Charles Engelke's Blog

July 22, 2010

Node.js at OSCON

Filed under: Uncategorized — Charles Engelke @ 8:12 pm
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Tom Hughes-Croucher is going to tell us about Node.js, a JavaScript web server.  He starts by offering a doughnut to anyone asking non-awful questions.

Why server-side JavaScript?  Well, first there are a lot of JavaScript programmers.  Pretty much all web programmers use it, because that’s all they have available on the client.  So why not use it on the server, too?  And why write things twice, separately for the server and client sides?  And progressive enhancement is free (close enough to free).

JavaScript runtimes include V8 (Google) in C++, Spider Monkey (Mozilla) in C++, Rhino (Mozilla) in Java, JavaScript Core (Apple) in C++.  V8 is significantly faster than Spider Monkey (at the moment), but Mozilla is coming back with Trace Monkey.  Google’s success with V8 has sparked a speed war among JavaScript and browser builders.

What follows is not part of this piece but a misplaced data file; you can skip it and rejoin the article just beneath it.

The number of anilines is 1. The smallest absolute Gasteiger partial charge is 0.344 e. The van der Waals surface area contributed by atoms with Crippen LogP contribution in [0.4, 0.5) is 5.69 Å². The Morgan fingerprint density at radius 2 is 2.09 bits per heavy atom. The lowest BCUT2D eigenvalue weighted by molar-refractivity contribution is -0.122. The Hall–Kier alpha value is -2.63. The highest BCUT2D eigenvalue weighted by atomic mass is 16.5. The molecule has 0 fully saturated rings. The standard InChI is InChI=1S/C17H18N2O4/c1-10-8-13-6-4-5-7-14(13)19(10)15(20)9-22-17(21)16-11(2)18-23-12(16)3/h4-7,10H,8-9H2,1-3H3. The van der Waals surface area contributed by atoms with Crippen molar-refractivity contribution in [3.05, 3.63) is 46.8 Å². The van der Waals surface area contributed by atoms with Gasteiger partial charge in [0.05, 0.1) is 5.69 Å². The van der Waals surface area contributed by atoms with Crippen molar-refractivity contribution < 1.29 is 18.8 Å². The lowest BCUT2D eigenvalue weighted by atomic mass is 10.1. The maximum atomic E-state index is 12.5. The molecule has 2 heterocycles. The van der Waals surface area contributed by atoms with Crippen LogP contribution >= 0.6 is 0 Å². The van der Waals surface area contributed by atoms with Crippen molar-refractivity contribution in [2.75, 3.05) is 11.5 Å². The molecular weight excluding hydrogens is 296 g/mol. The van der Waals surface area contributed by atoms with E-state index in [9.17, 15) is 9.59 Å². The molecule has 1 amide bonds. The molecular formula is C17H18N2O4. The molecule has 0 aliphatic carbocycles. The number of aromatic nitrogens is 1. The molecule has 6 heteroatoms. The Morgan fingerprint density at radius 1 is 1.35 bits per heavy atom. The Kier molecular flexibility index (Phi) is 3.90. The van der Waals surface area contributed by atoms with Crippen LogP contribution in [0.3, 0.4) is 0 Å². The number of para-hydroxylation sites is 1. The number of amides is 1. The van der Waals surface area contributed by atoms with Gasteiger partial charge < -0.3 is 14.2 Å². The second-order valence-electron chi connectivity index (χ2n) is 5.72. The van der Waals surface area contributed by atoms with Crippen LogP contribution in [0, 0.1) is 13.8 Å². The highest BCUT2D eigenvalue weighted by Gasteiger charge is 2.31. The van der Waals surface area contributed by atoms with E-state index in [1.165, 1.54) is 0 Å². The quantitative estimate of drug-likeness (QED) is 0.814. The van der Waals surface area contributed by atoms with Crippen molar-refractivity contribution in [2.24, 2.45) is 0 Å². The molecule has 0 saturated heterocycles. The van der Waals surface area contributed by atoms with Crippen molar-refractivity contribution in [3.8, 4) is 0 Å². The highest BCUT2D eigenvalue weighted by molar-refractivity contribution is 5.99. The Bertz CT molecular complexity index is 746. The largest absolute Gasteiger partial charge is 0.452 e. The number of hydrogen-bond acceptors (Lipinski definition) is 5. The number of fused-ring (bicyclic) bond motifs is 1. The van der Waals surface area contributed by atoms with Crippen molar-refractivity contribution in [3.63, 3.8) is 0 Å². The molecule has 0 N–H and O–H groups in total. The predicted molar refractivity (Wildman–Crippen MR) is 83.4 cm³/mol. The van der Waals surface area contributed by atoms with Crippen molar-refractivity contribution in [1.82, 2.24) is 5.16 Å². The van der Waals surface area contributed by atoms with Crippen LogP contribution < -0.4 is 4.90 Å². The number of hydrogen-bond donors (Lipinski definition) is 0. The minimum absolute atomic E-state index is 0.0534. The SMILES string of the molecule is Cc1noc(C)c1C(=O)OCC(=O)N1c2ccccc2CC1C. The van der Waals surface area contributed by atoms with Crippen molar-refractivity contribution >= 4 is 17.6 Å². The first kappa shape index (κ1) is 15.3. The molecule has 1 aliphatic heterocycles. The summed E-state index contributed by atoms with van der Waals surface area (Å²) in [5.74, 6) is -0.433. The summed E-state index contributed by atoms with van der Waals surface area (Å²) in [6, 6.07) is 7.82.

Node.js is a server-side JavaScript process that uses V8.  It runs on anything POSIX-enough. (May be okay on Cygwin on Windows.)  It’s non-blocking and event driven.  It uses the CommonJS module format (we’ll find out soon what that means).  Node is very fast.  It’s almost as fast as nginx, which is all native C and highly optimized.

Here’s some code (I think I got it down right):

var http = require('http');
http.createServer(function (req, res) {
   res.writeHead(200, {'Content-Type': 'text/plain'});
   res.end('Hello, World\n');
}).listen(8124, '127.0.0.1');
console.log('Server started.\n');

There are plenty of packages available for Node.js, which can be installed with NPM, the Node Package Manager.  Which is itself written in JavaScript.

He shows more examples, and explains how to use things.  A very good session.

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